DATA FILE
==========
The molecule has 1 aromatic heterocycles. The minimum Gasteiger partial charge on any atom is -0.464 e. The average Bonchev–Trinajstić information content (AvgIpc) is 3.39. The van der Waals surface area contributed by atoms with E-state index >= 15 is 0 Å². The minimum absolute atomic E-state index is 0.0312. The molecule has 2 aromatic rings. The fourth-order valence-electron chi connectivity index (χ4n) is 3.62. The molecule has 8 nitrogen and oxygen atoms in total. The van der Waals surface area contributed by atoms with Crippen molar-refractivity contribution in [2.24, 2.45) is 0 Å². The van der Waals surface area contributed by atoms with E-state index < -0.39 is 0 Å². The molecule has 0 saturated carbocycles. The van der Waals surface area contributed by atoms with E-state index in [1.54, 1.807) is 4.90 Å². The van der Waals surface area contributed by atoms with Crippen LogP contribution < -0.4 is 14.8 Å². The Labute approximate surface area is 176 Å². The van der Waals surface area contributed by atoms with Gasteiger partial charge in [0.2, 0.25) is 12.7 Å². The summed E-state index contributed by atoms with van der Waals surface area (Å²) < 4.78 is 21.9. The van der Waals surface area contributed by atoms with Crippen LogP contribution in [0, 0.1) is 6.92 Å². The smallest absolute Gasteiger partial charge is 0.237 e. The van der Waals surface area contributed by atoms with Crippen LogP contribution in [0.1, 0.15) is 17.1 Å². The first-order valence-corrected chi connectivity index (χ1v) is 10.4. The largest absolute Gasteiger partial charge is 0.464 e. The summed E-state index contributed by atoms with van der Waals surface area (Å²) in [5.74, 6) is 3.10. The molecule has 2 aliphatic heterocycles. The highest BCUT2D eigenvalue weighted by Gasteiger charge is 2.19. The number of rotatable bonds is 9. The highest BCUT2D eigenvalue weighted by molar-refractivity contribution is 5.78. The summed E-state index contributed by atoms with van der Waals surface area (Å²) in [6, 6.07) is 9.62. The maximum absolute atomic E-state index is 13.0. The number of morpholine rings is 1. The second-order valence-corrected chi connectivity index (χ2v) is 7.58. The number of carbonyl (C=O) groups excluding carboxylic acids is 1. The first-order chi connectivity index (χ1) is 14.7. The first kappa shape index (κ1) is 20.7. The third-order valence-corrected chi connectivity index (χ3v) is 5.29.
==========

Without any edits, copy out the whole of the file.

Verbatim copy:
The molecule has 1 aromatic heterocycles. The minimum Gasteiger partial charge on any atom is -0.464 e. The average Bonchev–Trinajstić information content (AvgIpc) is 3.39. The van der Waals surface area contributed by atoms with E-state index >= 15 is 0 Å². The minimum absolute atomic E-state index is 0.0312. The molecule has 2 aromatic rings. The fourth-order valence-electron chi connectivity index (χ4n) is 3.62. The molecule has 8 nitrogen and oxygen atoms in total. The van der Waals surface area contributed by atoms with Crippen molar-refractivity contribution in [2.24, 2.45) is 0 Å². The van der Waals surface area contributed by atoms with E-state index < -0.39 is 0 Å². The molecule has 0 saturated carbocycles. The van der Waals surface area contributed by atoms with E-state index in [1.54, 1.807) is 4.90 Å². The van der Waals surface area contributed by atoms with Crippen LogP contribution < -0.4 is 14.8 Å². The Labute approximate surface area is 176 Å². The van der Waals surface area contributed by atoms with Gasteiger partial charge in [0.2, 0.25) is 12.7 Å². The summed E-state index contributed by atoms with van der Waals surface area (Å²) < 4.78 is 21.9. The van der Waals surface area contributed by atoms with Crippen LogP contribution in [0, 0.1) is 6.92 Å². The smallest absolute Gasteiger partial charge is 0.237 e. The van der Waals surface area contributed by atoms with Crippen LogP contribution in [0.1, 0.15) is 17.1 Å². The first-order valence-corrected chi connectivity index (χ1v) is 10.4. The largest absolute Gasteiger partial charge is 0.464 e. The summed E-state index contributed by atoms with van der Waals surface area (Å²) in [5.74, 6) is 3.10. The molecule has 2 aliphatic heterocycles. The highest BCUT2D eigenvalue weighted by Gasteiger charge is 2.19. The number of rotatable bonds is 9. The highest BCUT2D eigenvalue weighted by molar-refractivity contribution is 5.78. The summed E-state index contributed by atoms with van der Waals surface area (Å²) in [6, 6.07) is 9.62. The maximum absolute atomic E-state index is 13.0. The number of morpholine rings is 1. The second-order valence-corrected chi connectivity index (χ2v) is 7.58. The number of carbonyl (C=O) groups excluding carboxylic acids is 1. The first-order chi connectivity index (χ1) is 14.7. The first kappa shape index (κ1) is 20.7. The third-order valence-corrected chi connectivity index (χ3v) is 5.29.